Hit hard by a cash crunch and lackluster ticket sales as it tries to bring audiences back amid the pandemic, the Metropolitan Opera said on Monday it would withdraw up to $30 million from its endowment, give fewer performances next season and would accelerate its adoption of contemporary works, which, in a change, have outsold classics.
The dramatic financial and artistic moves show how the pandemic and its aftermath continues to rock the Met, America’s premier opera company, and comes as many other performing arts institutions face similar pressures. .
“The challenges are greater than ever,” said Met Chief Executive Peter Gelb. “The only way forward is reinvention.”
Nonprofits only try to dip into their endowments as a last resort, as the funds are meant to grow over time while producing a stable source of investment income. The Met’s endowment, valued at $306 million, was already considered modest for an institution of its size. This season, it is turning to the endowment to cover operating expenses, to help offset weak ticket sales and a cash crunch that emerged as some donors were reluctant to step up pledged donations amid the slowdown in the stock market. As more cash donations materialize, the company hopes to replenish the endowment.
To further reduce costs, the company, which is giving 215 performances this season, plans to reduce the number of performances next season by almost 10%.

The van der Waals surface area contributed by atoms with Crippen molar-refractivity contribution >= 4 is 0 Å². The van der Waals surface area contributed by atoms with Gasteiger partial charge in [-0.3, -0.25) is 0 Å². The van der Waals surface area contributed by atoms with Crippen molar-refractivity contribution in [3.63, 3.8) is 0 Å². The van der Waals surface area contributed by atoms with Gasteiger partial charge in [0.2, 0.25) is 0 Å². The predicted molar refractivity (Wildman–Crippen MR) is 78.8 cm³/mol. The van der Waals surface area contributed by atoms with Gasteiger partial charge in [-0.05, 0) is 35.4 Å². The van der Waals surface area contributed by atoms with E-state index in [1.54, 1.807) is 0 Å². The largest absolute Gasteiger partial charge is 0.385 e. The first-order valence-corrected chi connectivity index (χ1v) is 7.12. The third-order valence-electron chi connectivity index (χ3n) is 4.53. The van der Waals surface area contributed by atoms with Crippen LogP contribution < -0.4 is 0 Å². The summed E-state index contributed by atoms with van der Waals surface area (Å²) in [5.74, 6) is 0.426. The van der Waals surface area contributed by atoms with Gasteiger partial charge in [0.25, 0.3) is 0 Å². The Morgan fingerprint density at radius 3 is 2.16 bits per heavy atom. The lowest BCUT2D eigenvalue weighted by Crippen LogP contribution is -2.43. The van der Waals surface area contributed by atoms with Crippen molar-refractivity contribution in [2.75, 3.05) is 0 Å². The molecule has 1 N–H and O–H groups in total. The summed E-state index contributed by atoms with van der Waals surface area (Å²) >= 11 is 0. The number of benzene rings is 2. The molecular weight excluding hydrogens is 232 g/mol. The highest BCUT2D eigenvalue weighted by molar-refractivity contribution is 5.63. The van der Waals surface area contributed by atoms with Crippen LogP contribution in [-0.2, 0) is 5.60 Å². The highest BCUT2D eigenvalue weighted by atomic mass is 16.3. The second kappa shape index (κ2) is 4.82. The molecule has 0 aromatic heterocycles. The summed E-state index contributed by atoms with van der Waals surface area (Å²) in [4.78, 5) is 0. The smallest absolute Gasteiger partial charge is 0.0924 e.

The Met’s decision to stage far more contemporary opera is a remarkable U-turn for the company, which largely shunned new works for many decades because its conservative audiences seemed to prefer war horses like “La Bohème” by Puccini, “Aida” by Verdi and “Carmen” by Bizet. .”
But as the Met has staged more new work in recent years, that dynamic has begun to shift, a shift that has been accentuated since the pandemic: While attendance has been generally anemic, contemporary works including “Fire Shut Up in My Bones” by Terence Blanchard last season and “The Hours” by Kevin Puts this season drew sold-out crowds. (Verdi’s “Don Carlo,” by contrast, ended its run this month with 40% attendance.)
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Now, Mr Gelb said, the Met will open each season with a new production of a contemporary work.
It will kick off next year with the company premiere of Jake Heggie’s “Dead Man Walking” and the season will feature its first performances of Anthony Davis’ “X: The Life and Times of Malcolm X”; “Florencia en el Amazonas” by Daniel Catán and a staging of “El Niño” by John Adams. And Mr Gelb said the Met is revamping next season to bring back ‘Fire Shut Up in My Bones’ and ‘The Hours’, with its three divas, Renée Fleming, Joyce DiDonato and Kelli O’Hara reprising their roles.